It’s almost a given that when a team gives up on a real star, it wants some combination of three things in return: expiring contracts, a young player, and picks. Take a look at the Nets’ trade of Kidd or the Raptors’ trade of Carter.

If the Nets are planning on acquiring free agents from the 2010 pool as they say they are, those two picks could have real value in a sign-and-trade. And we suspect that if the Nets deal one or more of their big men, at least one more pick, first round or second, will be headed to New Jersey.

A note on Marcus.

The night of the 2006 Draft, it looked as if the basketball gods had gifted the Nets with Kidd’s successor, a player projected as high as #7 had fallen to #22. He had a great summer league (although one of his coaches said, in a famous line, he couldn’t guard a bank with a machine gun). Then, he had an even better preseason, entering the season as the top-rated rookie in the NBA rookie rankings. It was all downhill after that. In spite of flashes of brilliance, his lack of defense and conditioning—and apparently a poor attitude—relegated him to Lawrence Frank’s dog house. A broken foot last summer, just before training camp, didn’t help. His confidence really sank when the Nets traded for Harris. There was no doubt that Williams was going to be the Nets’ backup forever...or sent elsewhere.

When Frank called him out publicly not long afterwards for his lack of consistency, it was the single most stinging criticism in Frank’s tenure as coach. After the trade, Frank expressed disappointment he couldn’t get Williams to where he needed to be. If Williams takes off in Don Nelson’s system, it will not help Frank’s reputation. If, on the other hand, he doesn’t, it will be a lesson: players drop in the draft for a reason. Collectively, NBA GM’s are not dumb.

The Forgotten Man.

Speaking of UConn, no player has disappeared from the Nets’ radar like Josh Boone has. While the Nets other young bigs are either playing in the summer league (Brook Lopez and Ryan Anderson) or in the Olympics (Yi Jianlian) or elsewhere internationally (Nenad Krstic), the 23-year-old Boone has not been heard from. From what we hear, he has been bulking up, and working out. This summer and fall should present Boone with an opportunity. People tend to forget he has yet to have an NBA training camp. He was recuperating from shoulder surgery in 2006 and minor knee surgery in 2007. Both limited his conditioning and strength work.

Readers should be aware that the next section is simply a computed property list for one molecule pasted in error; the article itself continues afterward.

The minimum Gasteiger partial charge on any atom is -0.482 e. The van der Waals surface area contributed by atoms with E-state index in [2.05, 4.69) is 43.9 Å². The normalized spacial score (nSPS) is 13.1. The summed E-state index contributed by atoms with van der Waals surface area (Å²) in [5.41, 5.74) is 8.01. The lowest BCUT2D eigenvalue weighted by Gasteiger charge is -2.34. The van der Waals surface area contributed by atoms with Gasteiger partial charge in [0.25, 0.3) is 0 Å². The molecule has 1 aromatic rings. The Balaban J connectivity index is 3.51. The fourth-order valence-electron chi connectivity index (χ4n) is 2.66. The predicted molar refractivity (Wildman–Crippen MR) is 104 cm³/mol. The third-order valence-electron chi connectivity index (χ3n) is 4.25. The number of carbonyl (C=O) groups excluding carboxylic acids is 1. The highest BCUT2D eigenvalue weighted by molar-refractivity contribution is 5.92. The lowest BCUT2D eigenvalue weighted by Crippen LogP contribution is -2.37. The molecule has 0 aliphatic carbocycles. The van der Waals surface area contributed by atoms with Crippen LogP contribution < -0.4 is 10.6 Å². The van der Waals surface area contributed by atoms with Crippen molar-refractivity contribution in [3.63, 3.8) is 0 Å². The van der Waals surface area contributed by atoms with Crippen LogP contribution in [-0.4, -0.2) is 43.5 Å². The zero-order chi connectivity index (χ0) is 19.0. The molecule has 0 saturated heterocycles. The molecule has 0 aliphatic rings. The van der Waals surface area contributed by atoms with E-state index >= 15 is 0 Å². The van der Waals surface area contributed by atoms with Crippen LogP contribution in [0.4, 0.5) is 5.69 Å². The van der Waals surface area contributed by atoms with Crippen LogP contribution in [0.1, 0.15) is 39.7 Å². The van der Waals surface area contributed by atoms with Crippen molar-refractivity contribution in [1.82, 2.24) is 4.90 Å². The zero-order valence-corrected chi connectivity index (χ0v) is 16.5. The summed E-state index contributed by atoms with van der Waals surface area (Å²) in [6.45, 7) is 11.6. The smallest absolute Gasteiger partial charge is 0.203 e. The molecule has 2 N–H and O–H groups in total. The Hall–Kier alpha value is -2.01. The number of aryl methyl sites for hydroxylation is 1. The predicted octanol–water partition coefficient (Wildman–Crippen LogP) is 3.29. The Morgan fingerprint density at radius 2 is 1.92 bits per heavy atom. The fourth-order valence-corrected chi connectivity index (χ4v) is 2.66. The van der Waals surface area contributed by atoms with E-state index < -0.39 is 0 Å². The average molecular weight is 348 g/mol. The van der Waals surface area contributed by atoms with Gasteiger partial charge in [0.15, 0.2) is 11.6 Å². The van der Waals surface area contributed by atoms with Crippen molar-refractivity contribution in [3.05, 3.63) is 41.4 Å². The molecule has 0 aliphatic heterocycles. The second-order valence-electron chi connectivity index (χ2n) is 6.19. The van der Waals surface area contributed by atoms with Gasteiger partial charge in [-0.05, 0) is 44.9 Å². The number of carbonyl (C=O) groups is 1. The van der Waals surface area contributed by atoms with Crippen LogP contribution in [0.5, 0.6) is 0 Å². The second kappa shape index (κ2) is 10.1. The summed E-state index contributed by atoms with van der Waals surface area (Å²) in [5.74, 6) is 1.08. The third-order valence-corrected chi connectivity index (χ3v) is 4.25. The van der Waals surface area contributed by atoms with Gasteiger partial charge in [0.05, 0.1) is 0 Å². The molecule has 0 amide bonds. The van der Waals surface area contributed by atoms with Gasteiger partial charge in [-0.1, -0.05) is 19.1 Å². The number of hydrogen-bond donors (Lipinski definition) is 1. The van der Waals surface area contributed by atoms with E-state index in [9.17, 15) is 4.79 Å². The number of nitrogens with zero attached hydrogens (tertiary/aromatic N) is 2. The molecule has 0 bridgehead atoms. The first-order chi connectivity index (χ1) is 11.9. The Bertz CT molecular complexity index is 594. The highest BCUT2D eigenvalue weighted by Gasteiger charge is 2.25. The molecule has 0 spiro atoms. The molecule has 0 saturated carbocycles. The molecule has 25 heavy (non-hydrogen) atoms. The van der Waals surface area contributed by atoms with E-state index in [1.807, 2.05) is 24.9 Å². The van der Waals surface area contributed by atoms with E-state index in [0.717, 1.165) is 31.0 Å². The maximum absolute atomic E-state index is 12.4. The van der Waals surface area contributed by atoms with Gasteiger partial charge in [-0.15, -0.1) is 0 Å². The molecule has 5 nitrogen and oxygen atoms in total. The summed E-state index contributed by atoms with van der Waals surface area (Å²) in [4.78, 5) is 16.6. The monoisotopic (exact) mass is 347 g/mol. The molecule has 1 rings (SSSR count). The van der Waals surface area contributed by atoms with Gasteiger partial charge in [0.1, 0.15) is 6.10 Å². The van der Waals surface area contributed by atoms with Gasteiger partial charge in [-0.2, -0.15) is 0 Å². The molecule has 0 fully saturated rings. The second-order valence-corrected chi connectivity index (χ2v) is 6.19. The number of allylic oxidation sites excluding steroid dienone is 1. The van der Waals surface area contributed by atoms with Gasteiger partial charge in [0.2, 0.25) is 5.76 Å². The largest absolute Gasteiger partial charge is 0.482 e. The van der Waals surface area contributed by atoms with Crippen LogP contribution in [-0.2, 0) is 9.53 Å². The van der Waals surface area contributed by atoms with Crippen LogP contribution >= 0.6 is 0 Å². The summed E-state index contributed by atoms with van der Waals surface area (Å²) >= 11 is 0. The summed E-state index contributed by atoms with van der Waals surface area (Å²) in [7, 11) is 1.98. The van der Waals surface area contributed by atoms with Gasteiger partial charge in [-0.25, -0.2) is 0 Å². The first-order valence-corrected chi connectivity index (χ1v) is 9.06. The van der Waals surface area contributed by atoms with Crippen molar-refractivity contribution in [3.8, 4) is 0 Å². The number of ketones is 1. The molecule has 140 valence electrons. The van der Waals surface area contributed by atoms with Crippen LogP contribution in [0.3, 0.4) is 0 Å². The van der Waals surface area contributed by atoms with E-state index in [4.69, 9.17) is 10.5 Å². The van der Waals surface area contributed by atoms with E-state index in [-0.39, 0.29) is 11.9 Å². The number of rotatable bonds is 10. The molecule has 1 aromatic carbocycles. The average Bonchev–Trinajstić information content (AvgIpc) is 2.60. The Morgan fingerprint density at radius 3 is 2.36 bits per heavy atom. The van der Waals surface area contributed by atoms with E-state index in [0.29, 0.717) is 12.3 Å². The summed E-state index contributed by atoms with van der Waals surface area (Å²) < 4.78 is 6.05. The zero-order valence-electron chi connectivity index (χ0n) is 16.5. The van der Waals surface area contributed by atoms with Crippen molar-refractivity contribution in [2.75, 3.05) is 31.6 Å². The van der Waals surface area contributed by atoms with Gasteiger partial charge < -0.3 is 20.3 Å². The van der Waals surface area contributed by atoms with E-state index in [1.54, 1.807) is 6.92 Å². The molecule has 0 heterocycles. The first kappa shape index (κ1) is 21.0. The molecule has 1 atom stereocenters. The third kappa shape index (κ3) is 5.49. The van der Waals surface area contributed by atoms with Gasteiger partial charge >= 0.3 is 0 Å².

We also hope he’s working on his foul shooting.

Yi-Ha.

The Nets are making inroads in the Chinese-American community as the Olympics near. The team set up a table at the Family Day Fair in Chinatown Saturday. As the sponsor, the Chinese-American Planning Council noted on its website, "If you want tickets to see their new star, Yi Jianlian, this may be your chance". A ticket rep recently spoke to the New Jersey Chinese-American Chamber of Commerce as well.

Expect the Nets to do a number of promotions both in the Chinese-American community and in general during the Olympics. Yi and Team China open their pursuit of Olympic glory on August 10, against Team USA. The game is scheduled for 10:15 a.m. New York time.

Meanwhile, Yi has set up his own blog, in Chinese. His popularity marked it as a potentially big blog and the first day didn’t disappoint, with more than 100,000 hits.

Final Note.

We are traveling this weekend to places far, far, far away, but hope to have internet access wherever and whenever we land. If sleep deprivation and job demands don’t keep us too busy, things shouldn't look much different online. But don’t be surprised if there are few days of downtime.